Are there problems in my partial assignment patent case? 2 Answers as of January 31, 2011I am being asked to partially assign my US patent to a Delaware LLC in return for an ownership position. I am only a co-owner of the patent and there is one other co-owner. He is not in agreement but the LLC is willing to just take partial assignment from my 50%. I negotiated a performance type clause. Meaning if they sat on patent and made no forward momentum that the IP would revert back to me at a certain date. I am supposed to get language incorporated into assignment agreement stating such and the LLC will also incorporate similar language into operating agreement. The patent has never been assigned in the past. After researching on WIPO website I found the following: What is Assignment? In contrast, an assignment is irrevocable. An assignment involves the sale and transfer of ownership of the patent by the assignor to the assignee. This transfer of ownership is permanent and irrevocable. Just as when any other asset or property is sold, its sale results in the former owner being permanently divested of that ownership." Now I am concerned that the death clause provision would not stand up in the court of law, or in patent law. Please help me understand to see if my concern is accurate.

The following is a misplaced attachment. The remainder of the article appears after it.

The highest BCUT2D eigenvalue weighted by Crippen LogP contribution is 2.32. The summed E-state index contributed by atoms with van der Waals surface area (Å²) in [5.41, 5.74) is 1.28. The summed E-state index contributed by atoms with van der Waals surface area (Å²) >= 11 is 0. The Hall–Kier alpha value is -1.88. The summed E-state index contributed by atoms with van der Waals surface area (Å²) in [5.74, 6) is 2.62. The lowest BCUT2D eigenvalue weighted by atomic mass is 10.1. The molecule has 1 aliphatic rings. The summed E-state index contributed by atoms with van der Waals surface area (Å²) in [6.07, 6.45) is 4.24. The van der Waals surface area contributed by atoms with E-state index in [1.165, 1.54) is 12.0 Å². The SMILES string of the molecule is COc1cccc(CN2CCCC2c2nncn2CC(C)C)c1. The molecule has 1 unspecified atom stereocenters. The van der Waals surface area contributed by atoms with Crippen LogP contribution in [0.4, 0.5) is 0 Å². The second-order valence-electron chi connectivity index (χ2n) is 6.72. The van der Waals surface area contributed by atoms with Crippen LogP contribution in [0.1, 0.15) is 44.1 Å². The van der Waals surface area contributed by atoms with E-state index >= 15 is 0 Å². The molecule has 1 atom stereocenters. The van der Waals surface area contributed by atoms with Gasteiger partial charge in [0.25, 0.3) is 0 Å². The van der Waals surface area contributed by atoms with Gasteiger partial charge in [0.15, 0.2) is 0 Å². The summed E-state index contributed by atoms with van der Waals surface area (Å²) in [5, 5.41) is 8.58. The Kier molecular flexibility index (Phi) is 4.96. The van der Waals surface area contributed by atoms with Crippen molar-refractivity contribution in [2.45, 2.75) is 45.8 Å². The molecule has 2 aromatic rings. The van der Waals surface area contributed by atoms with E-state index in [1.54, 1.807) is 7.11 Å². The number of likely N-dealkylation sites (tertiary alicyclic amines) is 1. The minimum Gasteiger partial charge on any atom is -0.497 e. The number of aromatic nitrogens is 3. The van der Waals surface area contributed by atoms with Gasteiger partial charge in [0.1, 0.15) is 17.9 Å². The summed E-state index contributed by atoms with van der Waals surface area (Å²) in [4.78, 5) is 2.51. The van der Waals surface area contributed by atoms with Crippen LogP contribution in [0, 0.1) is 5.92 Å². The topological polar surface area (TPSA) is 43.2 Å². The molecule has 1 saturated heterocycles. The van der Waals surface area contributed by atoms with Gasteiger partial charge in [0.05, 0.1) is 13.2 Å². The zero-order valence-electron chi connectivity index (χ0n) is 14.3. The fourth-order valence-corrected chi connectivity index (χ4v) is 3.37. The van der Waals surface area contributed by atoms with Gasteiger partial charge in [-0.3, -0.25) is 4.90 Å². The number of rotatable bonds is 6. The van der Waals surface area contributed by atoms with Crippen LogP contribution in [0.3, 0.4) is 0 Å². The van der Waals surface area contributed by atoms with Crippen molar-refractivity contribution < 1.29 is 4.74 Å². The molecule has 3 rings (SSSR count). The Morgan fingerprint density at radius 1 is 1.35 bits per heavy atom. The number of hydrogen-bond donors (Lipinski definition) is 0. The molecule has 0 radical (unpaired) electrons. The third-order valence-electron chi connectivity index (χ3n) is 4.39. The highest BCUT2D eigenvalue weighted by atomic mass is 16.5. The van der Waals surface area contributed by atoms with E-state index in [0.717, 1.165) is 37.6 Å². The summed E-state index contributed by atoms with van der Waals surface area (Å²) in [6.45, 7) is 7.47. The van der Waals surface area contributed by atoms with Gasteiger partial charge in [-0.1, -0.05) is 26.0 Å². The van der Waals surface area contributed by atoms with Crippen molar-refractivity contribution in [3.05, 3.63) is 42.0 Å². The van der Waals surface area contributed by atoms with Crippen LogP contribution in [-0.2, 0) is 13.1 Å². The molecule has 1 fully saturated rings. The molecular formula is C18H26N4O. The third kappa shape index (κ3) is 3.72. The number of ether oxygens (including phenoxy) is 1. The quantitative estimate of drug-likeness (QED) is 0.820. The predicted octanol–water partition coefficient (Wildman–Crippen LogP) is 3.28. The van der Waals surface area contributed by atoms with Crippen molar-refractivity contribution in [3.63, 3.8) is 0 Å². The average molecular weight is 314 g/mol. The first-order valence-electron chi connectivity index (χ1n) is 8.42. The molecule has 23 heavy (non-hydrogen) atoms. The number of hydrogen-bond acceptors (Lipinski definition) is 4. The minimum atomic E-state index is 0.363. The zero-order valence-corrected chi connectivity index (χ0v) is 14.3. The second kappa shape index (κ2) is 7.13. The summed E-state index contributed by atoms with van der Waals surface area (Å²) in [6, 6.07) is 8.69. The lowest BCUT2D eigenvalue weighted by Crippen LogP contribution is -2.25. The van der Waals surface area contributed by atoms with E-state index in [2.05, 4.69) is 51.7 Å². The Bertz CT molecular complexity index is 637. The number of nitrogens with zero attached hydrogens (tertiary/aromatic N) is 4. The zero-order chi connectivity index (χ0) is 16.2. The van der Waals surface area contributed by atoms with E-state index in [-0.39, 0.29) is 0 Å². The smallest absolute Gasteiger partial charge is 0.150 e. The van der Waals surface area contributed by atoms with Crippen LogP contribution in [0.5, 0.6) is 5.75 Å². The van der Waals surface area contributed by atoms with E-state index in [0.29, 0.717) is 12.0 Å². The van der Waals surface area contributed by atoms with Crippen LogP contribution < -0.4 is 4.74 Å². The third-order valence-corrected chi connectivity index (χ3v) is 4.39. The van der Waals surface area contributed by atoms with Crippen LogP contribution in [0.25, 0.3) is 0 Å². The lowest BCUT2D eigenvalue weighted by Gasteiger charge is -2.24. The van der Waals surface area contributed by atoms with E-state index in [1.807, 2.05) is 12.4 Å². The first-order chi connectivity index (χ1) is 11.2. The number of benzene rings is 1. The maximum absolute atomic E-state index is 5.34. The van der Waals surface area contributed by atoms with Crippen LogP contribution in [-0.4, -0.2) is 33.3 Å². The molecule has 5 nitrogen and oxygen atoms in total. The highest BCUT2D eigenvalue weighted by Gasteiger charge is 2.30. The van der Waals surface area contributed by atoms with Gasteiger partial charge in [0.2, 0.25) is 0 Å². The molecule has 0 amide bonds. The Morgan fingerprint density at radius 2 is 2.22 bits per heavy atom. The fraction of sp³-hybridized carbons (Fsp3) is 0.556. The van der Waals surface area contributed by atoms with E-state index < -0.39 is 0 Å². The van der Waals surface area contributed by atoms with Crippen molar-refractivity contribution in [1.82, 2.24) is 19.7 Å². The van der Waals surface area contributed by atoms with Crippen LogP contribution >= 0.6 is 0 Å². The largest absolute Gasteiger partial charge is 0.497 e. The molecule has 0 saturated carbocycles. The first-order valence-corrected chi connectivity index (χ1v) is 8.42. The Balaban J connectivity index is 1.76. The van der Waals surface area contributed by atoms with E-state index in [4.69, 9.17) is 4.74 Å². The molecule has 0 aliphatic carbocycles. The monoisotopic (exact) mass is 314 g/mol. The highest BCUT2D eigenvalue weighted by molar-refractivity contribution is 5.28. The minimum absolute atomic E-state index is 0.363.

Devon & Associates | Marcia A. Devon
I would have to review your documents, including the proposed patrial assignment document (if there is one), the document with the "death clause" you refer to, and be able to have a conversation with you in order to properly answer your questions. I do think the quote from WIPO you cited is misleading (maybe it is a bad translation). Your questions could most likely be resolved by a single consultation with a patent attorney, provided you brought all of the pertinent documents with you to the meeting. The patent attorney could also assist you in drafting the appropriate documents.
Answer Applies to: California
Mark S. Hubert PC | Mark Hubert
Once they own any part of your patent (even 1% of it) they can do whatever they want with the patent including selling non exclusive licenses. The only thing that cant do is sell an exclusive license because that would affect the rights of the other patent holders.
Answer Applies to: Oregon